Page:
“House Republicans have found a subject for their opening review of conflicts of interest under Donald Trump: the federal official in charge of investigating conflicts of interest.”

Yes, the Republican chairman of the House Oversight Committee, Jason Chaffetz of Utah, is mad at the head of the Office of Government Ethics for pointing out (as both Democratic and Republican ethics lawyers agree) that the President-elect’s “plan” to avoid his many, many conflicts of interest is “meaningless”. There are hysterical details here. 

Last night, I found the ethics official’s explanation of his negativity at the Office of Government Ethics site. It was a four-page PDF file, but the lawyer who wrote it isn’t nearly as funny as Rep. Chaffetz. Unfortunately, the link isn’t working at the moment (because of heavy traffic or those madcap Russians). But maybe it will work for you.

In a related, even more priceless development, Rep. Chaffetz announced a few days ago that he plans to keep investigating Hillary Clinton’s emails! This lovable scamp Chaffetz is relentless!


When asked about T__p’s potential business conflicts, [chairman Chaffetz] noted that the law‎ exempts the president of the United States, calling the push from Democrats to launch a committee investigation on T__p’s business ties “premature at best.” [CNN]

I suppose “premature at best” implies “totally ridiculous at worst”!





All right, now that I’ve recovered my composure…

Example 2:

It might seem like yesterday, but it was almost seven years ago that America’s first step toward universal healthcare became law. It was officially called the Patient Protection and Affordable Care Act, but rapidly became known as Obamacare. The law included many (in fact, mostly) conservative ideas, but in the end not one Republican Senator voted for it. In fact, Republicans immediately began calling for the law’s repeal.

Now that the Republicans control Congress and are about to occupy the White House, they’re beginning the effort to repeal the ACA, but questions are being raised, even by Republicans. Should the law be repealed in toto, which would mean taking health insurance away from millions of people, including lots of Republican voters? Or should it be left in place until the law’s terrific right-wing replacement is all ready to go? 

Since they’ve had seven years to think about it, they must have something wonderful (“My God, it’s full of stars!”) waiting in the wings. So here’s what happened last night at Speaker of the House Paul Ryan’s nationally-televised “town hall”.

From the GQ site:

The event began with a question from a polite, middle-aged gentleman named Jeff Jeans, a small-business owner:

“I was a Republican, and I worked for the Reagan and Bush campaigns. Just like you, I was opposed to the Affordable Care Act. When it was passed, I told my wife we would close our business before I complied with this law. Then, at 49, I was given six weeks to live with a very curable type of cancer. We offered three times the cost of my treatment, which was rejected. They required an insurance card. Thanks to the Affordable Care Act, I’m standing here today, alive. Being both a small businessperson [and] someone with preexisting conditions, I rely on the Affordable Care Act to be able to purchase my own insurance. Why would you repeal the Affordable Care Act without a replacement?”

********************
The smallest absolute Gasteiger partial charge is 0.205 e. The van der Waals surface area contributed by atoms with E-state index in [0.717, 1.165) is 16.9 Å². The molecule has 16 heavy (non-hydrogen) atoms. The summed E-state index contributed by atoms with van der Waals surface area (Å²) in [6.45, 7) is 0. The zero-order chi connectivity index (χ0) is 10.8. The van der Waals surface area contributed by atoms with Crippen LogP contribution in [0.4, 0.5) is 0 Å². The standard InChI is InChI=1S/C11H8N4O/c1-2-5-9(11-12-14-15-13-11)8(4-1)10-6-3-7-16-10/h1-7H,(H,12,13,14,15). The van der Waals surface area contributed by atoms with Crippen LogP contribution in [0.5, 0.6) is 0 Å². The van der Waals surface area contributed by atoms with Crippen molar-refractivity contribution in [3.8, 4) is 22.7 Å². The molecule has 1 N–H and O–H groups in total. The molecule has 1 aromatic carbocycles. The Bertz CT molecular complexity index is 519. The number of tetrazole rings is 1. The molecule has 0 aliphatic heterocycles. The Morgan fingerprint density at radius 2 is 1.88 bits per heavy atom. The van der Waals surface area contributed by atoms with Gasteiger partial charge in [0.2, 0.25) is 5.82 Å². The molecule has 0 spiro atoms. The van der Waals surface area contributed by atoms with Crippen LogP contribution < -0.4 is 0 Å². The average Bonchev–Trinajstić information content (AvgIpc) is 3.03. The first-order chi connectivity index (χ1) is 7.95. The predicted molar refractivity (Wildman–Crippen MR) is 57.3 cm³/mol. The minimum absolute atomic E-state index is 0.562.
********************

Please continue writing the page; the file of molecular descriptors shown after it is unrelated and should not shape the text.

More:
Chuckling nervously like a local-news anchor who suddenly lost his teleprompter feed, Ryan began explaining to Jeans that his party in fact does have a proposal—it’s just a secret one that he still hasn’t shared with his colleagues. Jeans, however, still needed to twist the knife.

RYAN: We wouldn’t do that. We want to replace it with something better. First of all, I’m glad you’re standing here! I mean, really, seriously, I—

JEANS: Can I say one thing? I hate to interrupt you.

RYAN: Yeah, yeah, yeah.

JEANS: I want to thank President Obama from the bottom of my heart, because I would be dead if it weren’t for him.

Seeking further information, I was led to a site called “A Better Health Care Plan”. It’s run by a bunch of Republicans who call themselves the “American Action Network”. The first thing you see is a link to a YouTube video: “A New Path Forward”. Here’s the video’s entire script: 

Imagine a new path forward. Health insurance that provides more choices and better care at lower costs. A system that puts patients and doctors in charge, provides peace of mind to people with pre-existing conditions, and paves the way for new cures by eliminating senseless regulations. House Republicans have a plan to get there without disrupting existing coverage, giving your family the health care they deserve.

You’re then invited to visit the very site you’re on, “A Better Health Care Plan”, for further information. And here it is: 

House Republicans have a plan to get there

Our Congress is fighting for us: lowering costs, providing more control and more choices to pick a plan that meets our needs, not a plan that Washington mandates.

That’s all the further information provided. In toto.

Now who doesn’t think Republicans have a terrific sense of humor?